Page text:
New Zealand Rugby national referees manager Bryce Lawrence has admitted that there are a few areas where referees must improve after the first two weeks of Super Rugby Aotearoa – a worry that was also raised by All Blacks coach Ian Foster.
The penalty count remained high over the weekend as referees and players continue to adapt to the new interpretation of the laws of the game, which has made for a less entertaining and less fluid brand of rugby during a time when the world is watching.
Speaking to Sky Sport's The Breakdown, Lawrence said the stricter enforcement of the laws – as opposed to new laws, a distinction he stressed – has started well but there are areas that still are "a work in progress".
"It's been a good start," he said. "We're seeing changes week to week. Some positives that we've seen are that in week one the average penalty count was 30 and in week two that was down to 25.
"We're getting some really good movement and player buy-in for things like offside line and space. So we're actually starting to see some really good attack. We saw that on Sunday with the Crusaders and Hurricanes moving the ball really nicely over multiple phases.
"We're cleaning some of the areas up that we've been asked to do like side entry and sealing off and things. There are still a couple of areas that are a work in progress."
Lawrence said the new policing of the rules was a directive passed down by World Rugby.
"It's really been led by World Rugby but also the leading international coaches in the world – Ian Foster, Eddie Jones, Joe Schmidt, those type of guys. They're the ones that are driving it and World Rugby have listened to the coaches and the players, and have asked the referees to try and referee to the laws that currently exist.
"So it's no new law, they're just asking referees to referee the laws that are already there rather than go out and create all these new laws which I don't think any of us wanted."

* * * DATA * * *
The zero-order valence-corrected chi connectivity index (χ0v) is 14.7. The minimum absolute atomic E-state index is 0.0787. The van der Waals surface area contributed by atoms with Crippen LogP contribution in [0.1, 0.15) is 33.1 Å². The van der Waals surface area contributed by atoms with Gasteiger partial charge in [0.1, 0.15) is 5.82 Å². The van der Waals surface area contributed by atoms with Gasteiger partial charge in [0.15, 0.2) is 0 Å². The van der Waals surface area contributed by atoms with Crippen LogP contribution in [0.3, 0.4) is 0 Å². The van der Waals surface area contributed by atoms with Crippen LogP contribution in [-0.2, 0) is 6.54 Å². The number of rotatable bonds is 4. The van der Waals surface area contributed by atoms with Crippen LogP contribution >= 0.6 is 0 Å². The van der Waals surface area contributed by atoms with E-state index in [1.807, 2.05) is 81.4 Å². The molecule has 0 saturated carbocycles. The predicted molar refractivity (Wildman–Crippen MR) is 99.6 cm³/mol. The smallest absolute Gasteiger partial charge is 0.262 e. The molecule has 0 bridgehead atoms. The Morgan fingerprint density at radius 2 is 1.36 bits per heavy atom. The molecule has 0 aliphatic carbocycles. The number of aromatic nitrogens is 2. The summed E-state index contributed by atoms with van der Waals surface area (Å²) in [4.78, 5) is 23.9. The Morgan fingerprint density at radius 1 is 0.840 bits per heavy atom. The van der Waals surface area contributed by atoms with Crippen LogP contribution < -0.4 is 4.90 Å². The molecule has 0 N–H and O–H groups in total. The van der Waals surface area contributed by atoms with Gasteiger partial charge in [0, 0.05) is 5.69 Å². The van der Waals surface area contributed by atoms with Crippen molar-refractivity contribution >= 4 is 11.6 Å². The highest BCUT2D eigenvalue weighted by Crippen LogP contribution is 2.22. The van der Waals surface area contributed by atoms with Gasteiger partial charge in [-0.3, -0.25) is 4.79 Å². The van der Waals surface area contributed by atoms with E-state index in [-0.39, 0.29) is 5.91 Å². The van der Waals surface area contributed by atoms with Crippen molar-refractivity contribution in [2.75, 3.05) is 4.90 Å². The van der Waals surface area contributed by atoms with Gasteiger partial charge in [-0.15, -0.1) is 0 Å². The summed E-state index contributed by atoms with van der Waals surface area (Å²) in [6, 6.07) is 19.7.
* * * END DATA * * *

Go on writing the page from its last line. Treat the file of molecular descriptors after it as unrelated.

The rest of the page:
However, changing the way referees officiate hasn't been an easy task in what is already an extremely difficult and complicated job.
Lawrence said the referees are constantly reviewing and working on correcting their mistakes, which was helped by a meeting earlier in the week with Foster who expressed concern over several refereeing incidents.
"Some of it has been really successful so far. Some of it, players are taking a little while to adjust and the referees are taking a little more while to adjust. But we're constantly talking with coaches in our review meeting during the week.
"We had Ian Foster on for half an hour talking to the refs over a range of clips where he didn't think we were getting it quite right. What the real positive for me was the clips that he identified were exactly the clips that as a referee group we had identified. So it's working well."
The referees have also had input from some of the top players in the country.
"Talking to some of the leading players – Sam Cane and James Lentjes and all that – they're really positive of what World Rugby is trying to do. And they're just saying it's going to take a little bit of time for players and referees to adjust.
"We're putting our hand up and saying there's a couple of areas that we're not quite getting right at the moment."
He said there are two technical areas at the breakdown that referees need to work on, both of which have negatively impacted the attacking team and stopped the flow of the game.
"I think we'll be better this week, we'll be better the week after, and once we get those pictures right, we're going to see more attack and I think a better flow. I'm realistic to know that it takes a little bit of time ... we're close but we're not at our best at the moment.
"I think we might see a slightly different game – a bit more attack. Look, the refs want that just as much as you do."
Lawrence also admitted referee Ben O'Keeffe wrongly ruled a penalty against the Blues during their win over the Chiefs, which resulted in a Dalton Papalii yellow card after he was judged to have illegally stolen the ball in the ruck. He clarified that the mistake came because of an illegal use of the "squeeze ball" by the Chiefs – where the ball is placed between the legs of the ball carrier while kneeling on the ground facing the opposition.
"We believe our decision was wrong ... we believe he should've been rewarded either with the penalty or if not the penalty let him then go forward and then pick it up the second time.
"We had a long discussion about that clip. We're having to work out what the 'squeeze ball' means again because it hasn't been in play for a couple of years. But all the teams are using it to protect the ball. We had a great discussion and then Fozzie (Foster) came in with exactly that clip and reconfirmed our thinking."
However, there is one area of the game that referees are going to continue to be strict on: the offside line.
Lawrence said the strict ruling of offsides will continue to allow more space in the game, which he says has led to an improvement from 12 offside penalties in the first week to seven penalties in the second.
"Referees are still going hard on that area and we're going to stick to that because space is vital. But teams are self-policing better."